If you’re taking your workout indoors this winter, here are a few activities worth trying.
Congratulations! You finally established a regular workout routine. You love the way you feel and your doctor is pleased with how your increased physical activity has improved your health. But if your typical workout includes heading outside, what do you do now that the amont of daylight is shorter and temperatures may not be conducive to being outdoors?
Here are a few indoor fitness activities that are fun, challenging and will give you a great all-over workout. These activities will not only help keep you fit throughout the winter months, but you’ll likely find that changing things up provides you with some renewed motivation to keep moving.
The rower at the gym can give you an amazing workout. Even though you’re seated, each stroke of the rowing machine provides a full-body workout, using almost every major muscle group with little pressure on your joints. It’s also a great cardio workout that can send your heart rate zooming.
Barre combines ballet-inspired dance moves with elements of yoga and Pilates. The barre helps you stay balanced while you perform isometric strength training exercises and small range-of-motion movements. Some classes also incorporate light handheld weights. It’s a great core workout that can increase flexibility, build muscle strength and improve your posture.
This childhood pastime can keep your fitness routine fresh. It strengthens the upper and lower body and burns a lot of calories in a short amount of time. If you haven’t jumped rope in a while, you may initially find the experience quite humbling. Jumping rope requires coordination, but once you get the hang of it, it’s a fun way to stay fit.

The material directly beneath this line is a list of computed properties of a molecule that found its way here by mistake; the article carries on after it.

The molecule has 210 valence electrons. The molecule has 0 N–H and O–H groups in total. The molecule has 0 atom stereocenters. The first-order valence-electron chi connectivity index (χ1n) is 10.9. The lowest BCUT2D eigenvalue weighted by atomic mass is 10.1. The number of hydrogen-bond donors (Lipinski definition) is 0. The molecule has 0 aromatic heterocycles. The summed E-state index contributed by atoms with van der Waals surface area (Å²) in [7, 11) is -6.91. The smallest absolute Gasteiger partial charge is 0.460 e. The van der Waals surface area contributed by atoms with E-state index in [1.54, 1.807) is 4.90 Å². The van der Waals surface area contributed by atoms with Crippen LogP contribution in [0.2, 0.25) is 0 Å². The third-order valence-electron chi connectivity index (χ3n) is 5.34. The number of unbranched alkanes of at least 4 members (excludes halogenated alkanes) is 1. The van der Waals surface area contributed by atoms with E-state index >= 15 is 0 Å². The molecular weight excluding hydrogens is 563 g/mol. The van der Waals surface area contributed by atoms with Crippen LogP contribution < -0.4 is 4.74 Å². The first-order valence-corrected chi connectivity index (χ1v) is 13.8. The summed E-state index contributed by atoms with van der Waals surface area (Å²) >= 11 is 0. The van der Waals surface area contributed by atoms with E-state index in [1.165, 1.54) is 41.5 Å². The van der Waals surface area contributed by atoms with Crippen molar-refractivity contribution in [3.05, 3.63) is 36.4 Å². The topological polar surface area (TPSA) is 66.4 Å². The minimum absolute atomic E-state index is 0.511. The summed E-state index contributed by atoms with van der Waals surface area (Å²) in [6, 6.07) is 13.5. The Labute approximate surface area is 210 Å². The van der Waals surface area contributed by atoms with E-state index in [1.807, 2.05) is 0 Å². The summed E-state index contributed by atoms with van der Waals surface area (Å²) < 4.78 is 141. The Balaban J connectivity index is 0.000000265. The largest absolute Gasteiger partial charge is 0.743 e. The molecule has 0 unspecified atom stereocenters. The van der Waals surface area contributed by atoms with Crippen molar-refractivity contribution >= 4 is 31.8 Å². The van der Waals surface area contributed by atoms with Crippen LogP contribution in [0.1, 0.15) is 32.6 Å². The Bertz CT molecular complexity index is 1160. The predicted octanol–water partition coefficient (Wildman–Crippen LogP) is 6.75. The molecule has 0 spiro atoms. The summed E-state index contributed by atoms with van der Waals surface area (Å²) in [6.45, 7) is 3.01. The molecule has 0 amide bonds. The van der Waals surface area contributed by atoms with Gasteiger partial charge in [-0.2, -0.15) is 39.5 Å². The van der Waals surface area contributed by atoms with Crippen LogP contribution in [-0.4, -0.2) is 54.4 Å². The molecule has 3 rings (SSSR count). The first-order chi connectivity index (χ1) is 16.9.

These classes can do it all. They’re good for your heart, can strengthen muscles, improve hand-eye coordination and help relieve stress. Ducking, blocking and weaving around the ring gives you a full-body workout that can blast up to 600 calories an hour.
Originating in India thousands of years ago, yoga focuses on breathing and movements that help the body stretch and release areas of tension, increasing flexibility. It’s good for your mind and your body.
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Date Last Reviewed: November 17, 2020
Editorial Review: Andrea Cohen, Editorial Director, Baldwin Publishing, Inc. Contact Editor
Medical Review: Andrew P. Overman, DPT, MS, COMT, CSCS